Apple TV Dark Comedy + Mr. Corman, Joseph Gordon-Levitt as Josh Corman, a 5th grade teacher living in the San Fernando Valley. Facing loneliness in his late 30s after a breakup and struggling to connect with others (including his kind-hearted roommate as well as his difficult mother, who is played by Debra Winger) ), Josh lives off his days, making music in his bedroom and hoping for an end to his psychotic, anxious view of the world. Gordon-Levitt, who also created the series and directed 8 of its 10 episodes, revealed to CHEAP a collection of inspirations for the show’s look and feel including his own experimental work in film and music as well as the film that showed him how to find “cinematic beauty in one place”. seems mundane.”
Photo taken at Van Nuys . High School
Gordon-Levitt grew up in the San Fernando Valley at the start of his career as a child actor. Perhaps not coincidentally, Mr. Corman takes place in the Valley, with the title character teaching at an elementary school in Van Nuys. “I went to Van Nuys High, and the look and feel of the place was a big part of the show,” says Gordon-Levitt. This photo of the actor (left) – with friends John, Mike and Ian – was taken by another friend, Josh, during their first year of high school. “At the time, he was an artistic kid who was experimenting with photography,” says Gordon-Levitt. “Taking pictures meant something a little different before people had digital cameras on their phones.” Since the black and white photo of the four friends resembles a band photo, its photographer asked the children to sign the photo.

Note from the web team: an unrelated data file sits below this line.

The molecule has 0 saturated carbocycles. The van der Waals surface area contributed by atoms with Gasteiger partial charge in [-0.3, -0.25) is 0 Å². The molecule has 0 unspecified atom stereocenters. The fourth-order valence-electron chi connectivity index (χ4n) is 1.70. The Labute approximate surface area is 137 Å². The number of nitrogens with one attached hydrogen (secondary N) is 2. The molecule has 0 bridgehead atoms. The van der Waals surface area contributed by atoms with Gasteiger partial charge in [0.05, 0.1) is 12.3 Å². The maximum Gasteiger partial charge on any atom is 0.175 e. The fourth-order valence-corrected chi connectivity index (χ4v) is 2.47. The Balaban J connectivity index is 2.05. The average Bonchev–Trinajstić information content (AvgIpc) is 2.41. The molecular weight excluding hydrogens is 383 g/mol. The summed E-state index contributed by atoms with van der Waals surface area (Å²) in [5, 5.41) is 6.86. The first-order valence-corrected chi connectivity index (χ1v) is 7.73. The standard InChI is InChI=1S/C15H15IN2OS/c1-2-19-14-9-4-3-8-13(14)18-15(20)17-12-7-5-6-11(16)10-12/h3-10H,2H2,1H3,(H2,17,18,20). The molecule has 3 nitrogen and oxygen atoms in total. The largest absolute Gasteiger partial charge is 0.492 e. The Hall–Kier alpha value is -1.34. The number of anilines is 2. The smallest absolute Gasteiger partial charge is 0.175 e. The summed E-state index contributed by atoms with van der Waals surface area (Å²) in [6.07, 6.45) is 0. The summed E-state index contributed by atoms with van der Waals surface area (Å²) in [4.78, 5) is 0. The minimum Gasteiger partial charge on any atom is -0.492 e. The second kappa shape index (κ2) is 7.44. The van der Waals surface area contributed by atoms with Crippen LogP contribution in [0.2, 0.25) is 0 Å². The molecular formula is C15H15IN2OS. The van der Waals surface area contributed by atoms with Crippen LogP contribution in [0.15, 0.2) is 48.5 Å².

The first stars I saw tonight
Josh Corman is a man searching for connection in an over-connected world, and much of his melancholy stems from his lonely nature when it comes to creating art on his own. It was a fitting topic for Gordon-Levitt to explore, as he co-founded the online collaboration platform HitRecord in 2005 with his brother, Dan Gordon-Levitt. With hundreds of creative collaborators, HitRecord has produced short films, music, and prose, along with an Emmy-winning show that spanned two seasons.
Through a collaboration on HitRecord, Gordon-Levitt began experimenting with animation and green screens (both appearing in Mr. Corman). Gordon-Levitt explains: “There’s a bunch of green-screen scenes in which Josh is daydreaming, and you’ll find his emotions are too strong or too powerful to really capture with realism. real. “The way we do it on HitRecord is a bit different from what we did on Mr. Corman. We will put [footage of actors shot in front of a greenscreen] online for everyone to see, even though it’s not finished and then people will add [their own] image. “Gordon-Levitt notes that the sequence of collages in Mr. Corman done in a “more orderly way,” but he points to one of HitRecord’s short films, The first stars I saw tonight (featuring actress Elle Fanning), as an example of a multimedia process.
“Take Your Time” by The Books
Although his time is spent teaching 5th graders, most of Josh’s free time is devoted to his music. “Nathan Johnson – who composed the music – and I are great friends,” says Gordon-Levitt. “One of the things we talked about was [that] Josh’s music should be something he can create in his bedroom. “